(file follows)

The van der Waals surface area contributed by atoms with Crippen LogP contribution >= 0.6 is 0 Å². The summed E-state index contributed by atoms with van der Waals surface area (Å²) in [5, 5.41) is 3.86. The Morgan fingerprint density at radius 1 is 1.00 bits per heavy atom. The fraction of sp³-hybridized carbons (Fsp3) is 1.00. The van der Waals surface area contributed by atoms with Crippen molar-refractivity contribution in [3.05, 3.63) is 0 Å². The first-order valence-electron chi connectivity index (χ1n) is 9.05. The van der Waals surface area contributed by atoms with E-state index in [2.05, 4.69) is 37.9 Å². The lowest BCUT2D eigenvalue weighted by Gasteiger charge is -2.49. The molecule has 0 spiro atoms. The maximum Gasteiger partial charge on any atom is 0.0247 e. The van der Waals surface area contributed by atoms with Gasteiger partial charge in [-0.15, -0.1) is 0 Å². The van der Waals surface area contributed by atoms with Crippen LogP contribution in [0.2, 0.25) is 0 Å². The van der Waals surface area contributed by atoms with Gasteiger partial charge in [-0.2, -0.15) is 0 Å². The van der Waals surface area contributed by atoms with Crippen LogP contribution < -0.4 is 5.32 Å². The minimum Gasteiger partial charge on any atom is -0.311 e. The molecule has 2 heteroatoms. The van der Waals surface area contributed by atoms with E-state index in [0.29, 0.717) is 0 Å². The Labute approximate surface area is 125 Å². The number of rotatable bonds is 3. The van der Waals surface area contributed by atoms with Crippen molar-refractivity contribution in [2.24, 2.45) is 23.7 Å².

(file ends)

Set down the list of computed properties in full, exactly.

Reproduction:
The van der Waals surface area contributed by atoms with Crippen LogP contribution >= 0.6 is 0 Å². The summed E-state index contributed by atoms with van der Waals surface area (Å²) in [5, 5.41) is 3.86. The Morgan fingerprint density at radius 1 is 1.00 bits per heavy atom. The fraction of sp³-hybridized carbons (Fsp3) is 1.00. The van der Waals surface area contributed by atoms with Crippen molar-refractivity contribution in [3.05, 3.63) is 0 Å². The first-order valence-electron chi connectivity index (χ1n) is 9.05. The van der Waals surface area contributed by atoms with E-state index in [2.05, 4.69) is 37.9 Å². The lowest BCUT2D eigenvalue weighted by Gasteiger charge is -2.49. The molecule has 0 spiro atoms. The maximum Gasteiger partial charge on any atom is 0.0247 e. The van der Waals surface area contributed by atoms with Gasteiger partial charge in [-0.15, -0.1) is 0 Å². The van der Waals surface area contributed by atoms with Crippen LogP contribution in [0.2, 0.25) is 0 Å². The van der Waals surface area contributed by atoms with Gasteiger partial charge in [-0.2, -0.15) is 0 Å². The van der Waals surface area contributed by atoms with Crippen LogP contribution < -0.4 is 5.32 Å². The minimum Gasteiger partial charge on any atom is -0.311 e. The molecule has 2 heteroatoms. The van der Waals surface area contributed by atoms with E-state index in [0.29, 0.717) is 0 Å². The Labute approximate surface area is 125 Å². The number of rotatable bonds is 3. The van der Waals surface area contributed by atoms with Crippen molar-refractivity contribution in [2.24, 2.45) is 23.7 Å².